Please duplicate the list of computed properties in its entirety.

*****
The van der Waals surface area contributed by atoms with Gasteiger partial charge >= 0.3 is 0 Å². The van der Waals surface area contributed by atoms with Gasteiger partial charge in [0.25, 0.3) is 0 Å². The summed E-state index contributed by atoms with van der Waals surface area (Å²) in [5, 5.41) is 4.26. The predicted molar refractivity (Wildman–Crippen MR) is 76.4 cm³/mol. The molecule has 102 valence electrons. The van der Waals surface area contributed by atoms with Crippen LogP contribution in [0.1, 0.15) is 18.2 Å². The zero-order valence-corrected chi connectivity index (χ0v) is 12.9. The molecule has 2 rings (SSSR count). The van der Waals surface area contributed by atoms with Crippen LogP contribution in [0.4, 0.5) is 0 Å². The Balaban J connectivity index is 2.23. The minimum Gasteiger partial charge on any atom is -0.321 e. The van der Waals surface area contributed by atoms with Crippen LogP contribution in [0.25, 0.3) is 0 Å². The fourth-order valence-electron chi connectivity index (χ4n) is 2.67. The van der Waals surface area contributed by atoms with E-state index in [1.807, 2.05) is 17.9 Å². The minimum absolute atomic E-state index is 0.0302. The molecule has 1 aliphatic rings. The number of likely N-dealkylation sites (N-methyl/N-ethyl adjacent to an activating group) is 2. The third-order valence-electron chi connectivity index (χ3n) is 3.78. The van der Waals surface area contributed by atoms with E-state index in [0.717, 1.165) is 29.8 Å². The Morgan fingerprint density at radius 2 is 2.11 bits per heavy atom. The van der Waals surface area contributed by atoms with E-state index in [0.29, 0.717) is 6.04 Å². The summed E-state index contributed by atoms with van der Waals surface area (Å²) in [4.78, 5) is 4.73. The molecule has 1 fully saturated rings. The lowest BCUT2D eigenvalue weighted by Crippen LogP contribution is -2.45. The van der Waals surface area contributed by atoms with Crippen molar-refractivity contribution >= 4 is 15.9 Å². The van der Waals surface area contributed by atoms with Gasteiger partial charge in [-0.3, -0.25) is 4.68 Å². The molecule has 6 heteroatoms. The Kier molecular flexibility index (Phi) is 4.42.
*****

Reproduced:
The van der Waals surface area contributed by atoms with Gasteiger partial charge >= 0.3 is 0 Å². The van der Waals surface area contributed by atoms with Gasteiger partial charge in [0.25, 0.3) is 0 Å². The summed E-state index contributed by atoms with van der Waals surface area (Å²) in [5, 5.41) is 4.26. The predicted molar refractivity (Wildman–Crippen MR) is 76.4 cm³/mol. The molecule has 102 valence electrons. The van der Waals surface area contributed by atoms with Crippen LogP contribution in [0.1, 0.15) is 18.2 Å². The zero-order valence-corrected chi connectivity index (χ0v) is 12.9. The molecule has 2 rings (SSSR count). The van der Waals surface area contributed by atoms with Crippen LogP contribution in [0.4, 0.5) is 0 Å². The Balaban J connectivity index is 2.23. The minimum Gasteiger partial charge on any atom is -0.321 e. The van der Waals surface area contributed by atoms with Crippen LogP contribution in [0.25, 0.3) is 0 Å². The fourth-order valence-electron chi connectivity index (χ4n) is 2.67. The van der Waals surface area contributed by atoms with E-state index in [1.807, 2.05) is 17.9 Å². The minimum absolute atomic E-state index is 0.0302. The molecule has 1 aliphatic rings. The number of likely N-dealkylation sites (N-methyl/N-ethyl adjacent to an activating group) is 2. The third-order valence-electron chi connectivity index (χ3n) is 3.78. The van der Waals surface area contributed by atoms with E-state index in [0.717, 1.165) is 29.8 Å². The Morgan fingerprint density at radius 2 is 2.11 bits per heavy atom. The van der Waals surface area contributed by atoms with E-state index in [0.29, 0.717) is 6.04 Å². The summed E-state index contributed by atoms with van der Waals surface area (Å²) in [4.78, 5) is 4.73. The molecule has 1 fully saturated rings. The lowest BCUT2D eigenvalue weighted by Crippen LogP contribution is -2.45. The van der Waals surface area contributed by atoms with Crippen molar-refractivity contribution >= 4 is 15.9 Å². The van der Waals surface area contributed by atoms with Gasteiger partial charge in [-0.3, -0.25) is 4.68 Å². The molecule has 6 heteroatoms. The Kier molecular flexibility index (Phi) is 4.42.